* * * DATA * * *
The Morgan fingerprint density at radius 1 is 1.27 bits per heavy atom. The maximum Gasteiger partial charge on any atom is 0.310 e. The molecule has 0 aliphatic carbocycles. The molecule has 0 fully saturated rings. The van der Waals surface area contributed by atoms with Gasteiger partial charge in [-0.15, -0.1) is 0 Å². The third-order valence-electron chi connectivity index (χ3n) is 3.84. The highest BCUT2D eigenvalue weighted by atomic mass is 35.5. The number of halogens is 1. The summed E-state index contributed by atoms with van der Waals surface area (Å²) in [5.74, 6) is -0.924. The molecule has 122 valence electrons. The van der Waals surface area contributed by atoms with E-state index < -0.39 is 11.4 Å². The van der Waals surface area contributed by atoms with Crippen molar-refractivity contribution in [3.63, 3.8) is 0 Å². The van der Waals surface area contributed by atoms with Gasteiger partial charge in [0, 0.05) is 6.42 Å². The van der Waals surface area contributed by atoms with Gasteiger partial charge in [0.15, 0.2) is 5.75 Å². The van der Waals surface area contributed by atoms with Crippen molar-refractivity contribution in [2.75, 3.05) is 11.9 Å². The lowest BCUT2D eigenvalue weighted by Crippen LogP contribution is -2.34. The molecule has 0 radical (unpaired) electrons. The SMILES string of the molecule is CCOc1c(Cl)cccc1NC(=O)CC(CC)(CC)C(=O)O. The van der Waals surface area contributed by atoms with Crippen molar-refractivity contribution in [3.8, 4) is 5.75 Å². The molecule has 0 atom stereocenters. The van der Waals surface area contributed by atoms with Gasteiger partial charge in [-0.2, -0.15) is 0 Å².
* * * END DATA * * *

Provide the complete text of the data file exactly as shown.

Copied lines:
The Morgan fingerprint density at radius 1 is 1.27 bits per heavy atom. The maximum Gasteiger partial charge on any atom is 0.310 e. The molecule has 0 aliphatic carbocycles. The molecule has 0 fully saturated rings. The van der Waals surface area contributed by atoms with Gasteiger partial charge in [-0.15, -0.1) is 0 Å². The third-order valence-electron chi connectivity index (χ3n) is 3.84. The highest BCUT2D eigenvalue weighted by atomic mass is 35.5. The number of halogens is 1. The summed E-state index contributed by atoms with van der Waals surface area (Å²) in [5.74, 6) is -0.924. The molecule has 122 valence electrons. The van der Waals surface area contributed by atoms with E-state index < -0.39 is 11.4 Å². The van der Waals surface area contributed by atoms with Crippen molar-refractivity contribution in [3.63, 3.8) is 0 Å². The van der Waals surface area contributed by atoms with Gasteiger partial charge in [0, 0.05) is 6.42 Å². The van der Waals surface area contributed by atoms with Gasteiger partial charge in [0.15, 0.2) is 5.75 Å². The van der Waals surface area contributed by atoms with Crippen molar-refractivity contribution in [2.75, 3.05) is 11.9 Å². The lowest BCUT2D eigenvalue weighted by Crippen LogP contribution is -2.34. The molecule has 0 radical (unpaired) electrons. The SMILES string of the molecule is CCOc1c(Cl)cccc1NC(=O)CC(CC)(CC)C(=O)O. The van der Waals surface area contributed by atoms with Crippen molar-refractivity contribution in [3.8, 4) is 5.75 Å². The molecule has 0 atom stereocenters. The van der Waals surface area contributed by atoms with Gasteiger partial charge in [-0.2, -0.15) is 0 Å².